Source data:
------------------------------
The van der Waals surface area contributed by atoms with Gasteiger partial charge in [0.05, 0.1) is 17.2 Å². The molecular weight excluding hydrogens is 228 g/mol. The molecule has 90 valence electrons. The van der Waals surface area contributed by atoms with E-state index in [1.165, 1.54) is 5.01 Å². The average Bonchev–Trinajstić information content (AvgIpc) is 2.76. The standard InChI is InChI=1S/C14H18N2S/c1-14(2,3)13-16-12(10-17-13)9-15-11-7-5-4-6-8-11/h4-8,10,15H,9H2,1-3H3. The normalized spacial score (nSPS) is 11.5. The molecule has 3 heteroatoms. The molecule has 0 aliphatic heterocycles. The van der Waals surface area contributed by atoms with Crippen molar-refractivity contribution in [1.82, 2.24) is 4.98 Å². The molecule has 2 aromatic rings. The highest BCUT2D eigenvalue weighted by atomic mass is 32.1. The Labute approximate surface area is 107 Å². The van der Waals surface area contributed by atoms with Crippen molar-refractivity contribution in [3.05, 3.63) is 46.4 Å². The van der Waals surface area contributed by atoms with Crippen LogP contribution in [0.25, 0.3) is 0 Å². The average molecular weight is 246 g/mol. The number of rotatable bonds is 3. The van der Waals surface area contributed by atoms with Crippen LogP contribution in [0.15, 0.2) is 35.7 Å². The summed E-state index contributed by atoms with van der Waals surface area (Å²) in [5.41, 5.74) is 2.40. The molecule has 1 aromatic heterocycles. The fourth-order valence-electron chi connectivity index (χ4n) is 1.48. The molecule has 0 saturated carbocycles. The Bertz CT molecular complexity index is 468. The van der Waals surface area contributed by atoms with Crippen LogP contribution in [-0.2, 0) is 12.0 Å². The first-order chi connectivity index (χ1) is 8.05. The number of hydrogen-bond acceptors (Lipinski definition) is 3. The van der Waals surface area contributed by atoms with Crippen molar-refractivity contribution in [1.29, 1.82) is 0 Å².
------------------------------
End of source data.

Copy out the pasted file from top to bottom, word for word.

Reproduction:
The van der Waals surface area contributed by atoms with Gasteiger partial charge in [0.05, 0.1) is 17.2 Å². The molecular weight excluding hydrogens is 228 g/mol. The molecule has 90 valence electrons. The van der Waals surface area contributed by atoms with E-state index in [1.165, 1.54) is 5.01 Å². The average Bonchev–Trinajstić information content (AvgIpc) is 2.76. The standard InChI is InChI=1S/C14H18N2S/c1-14(2,3)13-16-12(10-17-13)9-15-11-7-5-4-6-8-11/h4-8,10,15H,9H2,1-3H3. The normalized spacial score (nSPS) is 11.5. The molecule has 3 heteroatoms. The molecule has 0 aliphatic heterocycles. The van der Waals surface area contributed by atoms with Crippen molar-refractivity contribution in [1.82, 2.24) is 4.98 Å². The molecule has 2 aromatic rings. The highest BCUT2D eigenvalue weighted by atomic mass is 32.1. The Labute approximate surface area is 107 Å². The van der Waals surface area contributed by atoms with Crippen molar-refractivity contribution in [3.05, 3.63) is 46.4 Å². The van der Waals surface area contributed by atoms with Crippen LogP contribution in [0.25, 0.3) is 0 Å². The average molecular weight is 246 g/mol. The number of rotatable bonds is 3. The van der Waals surface area contributed by atoms with Crippen LogP contribution in [0.15, 0.2) is 35.7 Å². The summed E-state index contributed by atoms with van der Waals surface area (Å²) in [5.41, 5.74) is 2.40. The molecule has 1 aromatic heterocycles. The fourth-order valence-electron chi connectivity index (χ4n) is 1.48. The molecule has 0 saturated carbocycles. The Bertz CT molecular complexity index is 468. The van der Waals surface area contributed by atoms with Crippen LogP contribution in [-0.2, 0) is 12.0 Å². The first-order chi connectivity index (χ1) is 8.05. The number of hydrogen-bond acceptors (Lipinski definition) is 3. The van der Waals surface area contributed by atoms with Crippen molar-refractivity contribution in [1.29, 1.82) is 0 Å².